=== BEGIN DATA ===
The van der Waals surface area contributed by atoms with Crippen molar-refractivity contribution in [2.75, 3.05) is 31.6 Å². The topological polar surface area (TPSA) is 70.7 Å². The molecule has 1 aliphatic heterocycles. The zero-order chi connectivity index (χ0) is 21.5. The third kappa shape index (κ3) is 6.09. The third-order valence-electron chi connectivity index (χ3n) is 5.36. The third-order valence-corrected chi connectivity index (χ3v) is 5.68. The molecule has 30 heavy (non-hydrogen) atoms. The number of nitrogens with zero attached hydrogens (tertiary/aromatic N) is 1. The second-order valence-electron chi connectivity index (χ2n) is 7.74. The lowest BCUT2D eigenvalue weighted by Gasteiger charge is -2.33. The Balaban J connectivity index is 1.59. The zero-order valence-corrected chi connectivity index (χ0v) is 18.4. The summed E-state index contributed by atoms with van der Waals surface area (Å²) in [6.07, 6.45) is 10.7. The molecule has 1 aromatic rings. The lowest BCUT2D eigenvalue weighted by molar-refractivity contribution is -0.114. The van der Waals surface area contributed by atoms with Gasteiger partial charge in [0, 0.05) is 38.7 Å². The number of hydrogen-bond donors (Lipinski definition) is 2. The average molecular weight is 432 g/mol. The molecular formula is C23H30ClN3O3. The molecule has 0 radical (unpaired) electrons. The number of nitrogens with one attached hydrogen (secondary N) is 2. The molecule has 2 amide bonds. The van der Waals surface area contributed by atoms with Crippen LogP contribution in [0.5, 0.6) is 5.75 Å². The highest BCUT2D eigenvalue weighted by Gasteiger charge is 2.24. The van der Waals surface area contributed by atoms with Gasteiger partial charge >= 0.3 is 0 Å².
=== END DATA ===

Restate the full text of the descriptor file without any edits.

The van der Waals surface area contributed by atoms with Crippen molar-refractivity contribution in [2.75, 3.05) is 31.6 Å². The topological polar surface area (TPSA) is 70.7 Å². The molecule has 1 aliphatic heterocycles. The zero-order chi connectivity index (χ0) is 21.5. The third kappa shape index (κ3) is 6.09. The third-order valence-electron chi connectivity index (χ3n) is 5.36. The third-order valence-corrected chi connectivity index (χ3v) is 5.68. The molecule has 30 heavy (non-hydrogen) atoms. The number of nitrogens with zero attached hydrogens (tertiary/aromatic N) is 1. The second-order valence-electron chi connectivity index (χ2n) is 7.74. The lowest BCUT2D eigenvalue weighted by Gasteiger charge is -2.33. The Balaban J connectivity index is 1.59. The zero-order valence-corrected chi connectivity index (χ0v) is 18.4. The summed E-state index contributed by atoms with van der Waals surface area (Å²) in [6.07, 6.45) is 10.7. The molecule has 1 aromatic rings. The lowest BCUT2D eigenvalue weighted by molar-refractivity contribution is -0.114. The van der Waals surface area contributed by atoms with Gasteiger partial charge in [0, 0.05) is 38.7 Å². The number of hydrogen-bond donors (Lipinski definition) is 2. The average molecular weight is 432 g/mol. The molecular formula is C23H30ClN3O3. The molecule has 0 radical (unpaired) electrons. The number of nitrogens with one attached hydrogen (secondary N) is 2. The molecule has 2 amide bonds. The van der Waals surface area contributed by atoms with Crippen LogP contribution in [0.5, 0.6) is 5.75 Å². The highest BCUT2D eigenvalue weighted by Gasteiger charge is 2.24. The van der Waals surface area contributed by atoms with Gasteiger partial charge >= 0.3 is 0 Å².